Cabinet office minister Damian Green looks set to become the most important figure in government when Parliament returns from recess.
Number 10′s published list shows the Ashford MP will sit on 18 out of 20 cabinet committees and taskforces, chairing eight of them and acting as second in command for nine.
He will lead both the European affairs and international trade Brexit committees, as well as the social reform home affairs committee and the immigration task force - ahead of chief Brexiteers Liam Fox and David Davis and home secretary Amber Rudd.
ConservativeHome editor and former Tory MP Paul Goodman said the make-up of the key roundtables shows Green is “in charge”.
“At first glance, it looks as though Green has seized control of the country’s radio stations and is playing martial music,” he writes.
“But the explanation is more prosaic. This is what comes of making the minister in charge of the Cabinet Office, whose task is to ‘support the prime minister and ensure the effective running of government’ first secretary of state.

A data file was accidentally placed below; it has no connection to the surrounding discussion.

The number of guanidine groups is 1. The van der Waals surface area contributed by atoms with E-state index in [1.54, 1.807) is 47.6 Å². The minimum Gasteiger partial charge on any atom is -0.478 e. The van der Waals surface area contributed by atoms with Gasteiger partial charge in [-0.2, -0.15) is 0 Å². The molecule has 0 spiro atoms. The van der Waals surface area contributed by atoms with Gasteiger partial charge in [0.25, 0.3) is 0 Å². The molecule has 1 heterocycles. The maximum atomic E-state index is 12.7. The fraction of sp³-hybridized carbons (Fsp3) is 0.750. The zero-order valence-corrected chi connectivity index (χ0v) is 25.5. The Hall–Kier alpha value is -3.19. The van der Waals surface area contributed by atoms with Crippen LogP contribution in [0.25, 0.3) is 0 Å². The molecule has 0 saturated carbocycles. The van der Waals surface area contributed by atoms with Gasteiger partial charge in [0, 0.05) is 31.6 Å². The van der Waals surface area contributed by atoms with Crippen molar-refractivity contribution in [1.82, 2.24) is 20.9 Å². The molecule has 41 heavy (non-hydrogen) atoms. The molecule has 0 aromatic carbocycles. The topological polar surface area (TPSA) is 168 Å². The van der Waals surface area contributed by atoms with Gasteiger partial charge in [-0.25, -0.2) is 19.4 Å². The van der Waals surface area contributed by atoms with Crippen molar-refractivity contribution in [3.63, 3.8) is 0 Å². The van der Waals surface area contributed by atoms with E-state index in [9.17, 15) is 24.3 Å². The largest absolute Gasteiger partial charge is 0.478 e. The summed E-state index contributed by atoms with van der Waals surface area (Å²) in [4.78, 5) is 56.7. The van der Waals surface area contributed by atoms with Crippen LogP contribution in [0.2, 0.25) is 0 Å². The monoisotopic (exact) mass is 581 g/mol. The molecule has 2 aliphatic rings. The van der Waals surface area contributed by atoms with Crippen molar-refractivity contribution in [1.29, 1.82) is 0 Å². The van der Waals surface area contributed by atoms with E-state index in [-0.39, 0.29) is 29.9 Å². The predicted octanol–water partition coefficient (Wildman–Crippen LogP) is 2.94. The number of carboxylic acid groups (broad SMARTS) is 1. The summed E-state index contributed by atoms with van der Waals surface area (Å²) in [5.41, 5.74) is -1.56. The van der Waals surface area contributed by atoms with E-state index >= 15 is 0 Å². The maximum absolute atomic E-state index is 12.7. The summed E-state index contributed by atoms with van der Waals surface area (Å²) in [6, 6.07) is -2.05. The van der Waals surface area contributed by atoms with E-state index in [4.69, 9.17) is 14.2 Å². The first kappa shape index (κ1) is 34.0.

“Green’s predecessor was Ben Gummer, who wasn’t even a full cabinet minister.
“But he now outranks every other cabinet minister, including the Chancellor of the Exchequer – who, in any event, doesn’t seek to dominate Westminster and Whitehall in the way that his own predecessor, George Osborne, did.
“So Green is both Osborne and [former cabinet minister] Oliver Letwin, who dominated the cabinet committee-and-sub-committee structure under David Cameron, rolled into one – in a manner of speaking.”
Although he hasn’t been given the deputy prime minister title, Green stood in for Theresa May at PMQs while she met the King of Spain and looks to have cemented his place as one of her closest allies.
He will deputise for May on some of the most important committees, including the National Security Council and for chancellor Philip Hammond on the economy and industrial strategy sub-committee.
Goodman, former shadow minister for communities and local government, added: “Before the election, the most powerful man in government wasn’t an MP at all: Nick Timothy. Now it is Green – at least if power is to be measured by formal control.”